Hargovind Laxmishanker Trivedi, one of India’s most respected doctors in the field of transplant medicine, passed away on Wednesday aged 87 in Ahmedabad.
Trivedi had been struggling with Parkinson’s disease for more than two years and had been treated for liver and neurological illnesses over a period of several months, two-and-a-half of which necessitated that he be on a ventilator. His passing was met with numerous tributes and reflections on his lengthy career.
Prime Minister Narendra Modi took to Twitter to write “Dr. HL Trivedi was a stalwart of the medical world. He made a mark as an excellent doctor, known for his dexterity and compassion. His work in nephrology will ensure better health for several people in the times to come.” Other tributes were paid by policymakers, government officials, and members of the medical community.
Dr Trivedi was born in Charadva in pre-independence Gujarat on August 31, 1932, studying at Dharamsinghji College in Rajkot between 1951 and 1953 before obtaining his medical degree from the B. J. Medical College in Ahmedabad, studying there between 1953 and 1963 and serving there as a professor. Trivedi subsequently travelled to the United States where he trained as a nephrologist, including a stint at the Cleveland Clinic, before working in Canada’s Ontario province for eight years.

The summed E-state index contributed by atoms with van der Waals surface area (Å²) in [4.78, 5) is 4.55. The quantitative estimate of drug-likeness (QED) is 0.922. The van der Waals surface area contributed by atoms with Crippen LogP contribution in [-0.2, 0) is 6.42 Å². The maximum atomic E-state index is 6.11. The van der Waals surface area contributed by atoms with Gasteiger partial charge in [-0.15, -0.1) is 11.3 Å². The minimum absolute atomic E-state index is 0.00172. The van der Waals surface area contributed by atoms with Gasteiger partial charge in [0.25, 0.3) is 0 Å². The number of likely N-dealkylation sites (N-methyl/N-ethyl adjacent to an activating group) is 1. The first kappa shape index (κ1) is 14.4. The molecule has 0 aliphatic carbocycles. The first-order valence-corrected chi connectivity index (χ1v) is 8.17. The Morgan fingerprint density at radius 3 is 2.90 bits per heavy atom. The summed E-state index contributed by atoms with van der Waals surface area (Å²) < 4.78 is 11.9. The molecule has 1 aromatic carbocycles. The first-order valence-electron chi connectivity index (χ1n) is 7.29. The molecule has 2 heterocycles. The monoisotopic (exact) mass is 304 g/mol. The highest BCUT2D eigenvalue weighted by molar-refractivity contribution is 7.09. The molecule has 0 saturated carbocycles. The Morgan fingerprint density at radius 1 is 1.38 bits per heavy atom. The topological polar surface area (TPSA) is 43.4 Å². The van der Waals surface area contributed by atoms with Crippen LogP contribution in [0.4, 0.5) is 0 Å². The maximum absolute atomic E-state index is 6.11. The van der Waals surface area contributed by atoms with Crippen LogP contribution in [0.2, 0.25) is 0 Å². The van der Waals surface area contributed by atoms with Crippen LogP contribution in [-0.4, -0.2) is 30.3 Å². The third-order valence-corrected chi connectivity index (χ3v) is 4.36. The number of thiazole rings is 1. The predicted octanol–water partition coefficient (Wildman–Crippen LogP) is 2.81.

In 1977, Trivedi returned to India following a visit to his home state and established his reputation as one of the country’s most respected nephrologists. He established the Institute of Kidney Diseases and Research Centre (IKDRC) in Ahmedabad and played instrumental roles in the establishment of the Gujarat University of Transplantation Sciences; the Gujarat Dialysis Programme; and pioneering research in the field of stem cell transplantation. Trivedi is credited by some reports with performing 5,000 transplant surgeries during his career. It was at the IKDRC that Dr Trivedi was being treated at the time of his death.
Kidney disease affects around one in every ten Indians, with almost five lakh in need of dialysis. In 2016, it was reported that the number of kidney disease patients had doubled in the preceding fifteen years. As such, Dr Trivedi’s pioneering work in the field of kidney care has enabled treatment and lays a foundation for future innovations.
In recognition of his contributions to medicine in the country, Trivedi was awarded India’s fourth-highest civilian honour – the Padma Shri – in 2015. He is survived by his wife, Sunita.